Journaling block device

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JBD, or journaling block device, is a generic block device journaling layer in the Linux kernel written by Stephen Tweedie from Red Hat. JBD is filesystem-independent. ext3, ext4 and OCFS2 are known to use JBD.[1][2]

JBD exists in two versions, JBD and JBD2. JBD was created with ext3 in 1998.[3] JBD2 was forked from JBD in 2006 with ext4, with the goal of supporting a 64-bit (as opposed to 32-bit-only in JBD) block number. As a result, the maximum volume size in ext4 is increased to 1 EiB compared to 16 TiB in ext3 (assuming 4 KiB blocks).[4] JBD2 is backward-compatible. OCFS2 starting from Linux 2.6.28 uses JBD2.[5] The old JBD was removed with the dedicated ext3 driver in Linux 4.3 (2015).[6]

JBD structures[edit]

Atomic handle[edit]

An atomic handle is basically a collection of all the low-level changes that occur during a single high-level atomic update to the file system. The atomic handle guarantees that the high-level update either happens or not, because the actual changes to the file system are flushed only after logging the atomic handle in the journal.[2]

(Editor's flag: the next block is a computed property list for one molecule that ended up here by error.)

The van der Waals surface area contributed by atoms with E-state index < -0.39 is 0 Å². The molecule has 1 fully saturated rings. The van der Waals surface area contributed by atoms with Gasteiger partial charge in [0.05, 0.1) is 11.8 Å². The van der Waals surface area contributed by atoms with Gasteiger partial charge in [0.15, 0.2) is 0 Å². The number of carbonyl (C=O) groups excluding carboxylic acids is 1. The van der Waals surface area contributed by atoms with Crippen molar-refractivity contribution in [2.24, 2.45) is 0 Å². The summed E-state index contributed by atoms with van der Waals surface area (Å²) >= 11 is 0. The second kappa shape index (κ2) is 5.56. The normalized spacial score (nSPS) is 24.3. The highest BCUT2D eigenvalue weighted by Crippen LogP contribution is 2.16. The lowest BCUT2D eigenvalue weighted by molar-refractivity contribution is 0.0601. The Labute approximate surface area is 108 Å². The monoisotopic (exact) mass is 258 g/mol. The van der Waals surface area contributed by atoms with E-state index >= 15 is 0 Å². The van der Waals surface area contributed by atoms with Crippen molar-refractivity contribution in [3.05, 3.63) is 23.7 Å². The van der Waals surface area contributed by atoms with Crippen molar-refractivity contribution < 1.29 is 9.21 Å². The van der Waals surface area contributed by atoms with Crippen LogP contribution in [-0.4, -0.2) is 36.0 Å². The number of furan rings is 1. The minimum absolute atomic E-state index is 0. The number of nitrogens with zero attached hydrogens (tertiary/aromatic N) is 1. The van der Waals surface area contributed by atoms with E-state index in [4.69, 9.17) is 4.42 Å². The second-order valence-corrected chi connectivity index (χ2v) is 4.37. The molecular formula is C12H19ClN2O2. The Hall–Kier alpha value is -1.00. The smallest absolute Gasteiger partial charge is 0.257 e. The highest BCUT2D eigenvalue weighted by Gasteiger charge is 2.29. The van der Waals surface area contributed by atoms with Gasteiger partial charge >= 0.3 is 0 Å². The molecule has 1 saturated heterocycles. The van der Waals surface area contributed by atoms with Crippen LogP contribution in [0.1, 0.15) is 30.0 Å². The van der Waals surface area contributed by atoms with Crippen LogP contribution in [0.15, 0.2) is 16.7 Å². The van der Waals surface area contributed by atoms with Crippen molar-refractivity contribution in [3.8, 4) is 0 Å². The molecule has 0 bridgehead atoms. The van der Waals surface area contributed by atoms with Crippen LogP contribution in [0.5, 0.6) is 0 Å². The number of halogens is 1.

Transaction[edit]

For the sake of efficiency and performance, JBD groups several atomic handles into a single transaction, which is written to the journal after a fixed amount of time elapses or there is no free space left on the journal to fit it.

The transaction has several states:[2]

  • Running - it means that the transaction is still live and can accept more handles
  • Locked - not accepting new handles, but the existing ones are still unfinished
  • Flush - the transaction is complete and is being written to the journal
  • Commit - the transaction is written to the journal and now the changes are being applied to the file system
  • Finished - the transaction has been fully written to the journal and the block device. It can be deleted from the journal.

Recovery[edit]

Based on the transaction states, the JBD is able to determine which transactions need to be replayed (or reapplied) to the file system.[2]

Sources[edit]

  1. ^ "The Linux Journalling API". The Linux Kernel documentation.
  2. ^ a b c d Kedar Sovani (June 20, 2006). "Linux: The Journaling Block Device". KernelTrap. Archived from the original on 2007-09-26.
  3. ^ Stephen C. Tweedie (May 1998). "Journaling the Linux ext2fs Filesystem" (PDF). Proceedings of the 4th Annual LinuxExpo, Durham, NC. Retrieved 2007-06-23.
  4. ^ Mingming Cao (9 August 2006). "Forking ext4 filesystem and JBD2" (Mailing list). Linux kernel mailing list.
  5. ^ "Linux 2.6.28". kernelnewbies.org. 2008.
  6. ^ Corbet, Jonathan. "rm -r fs/ext3". LWN.net.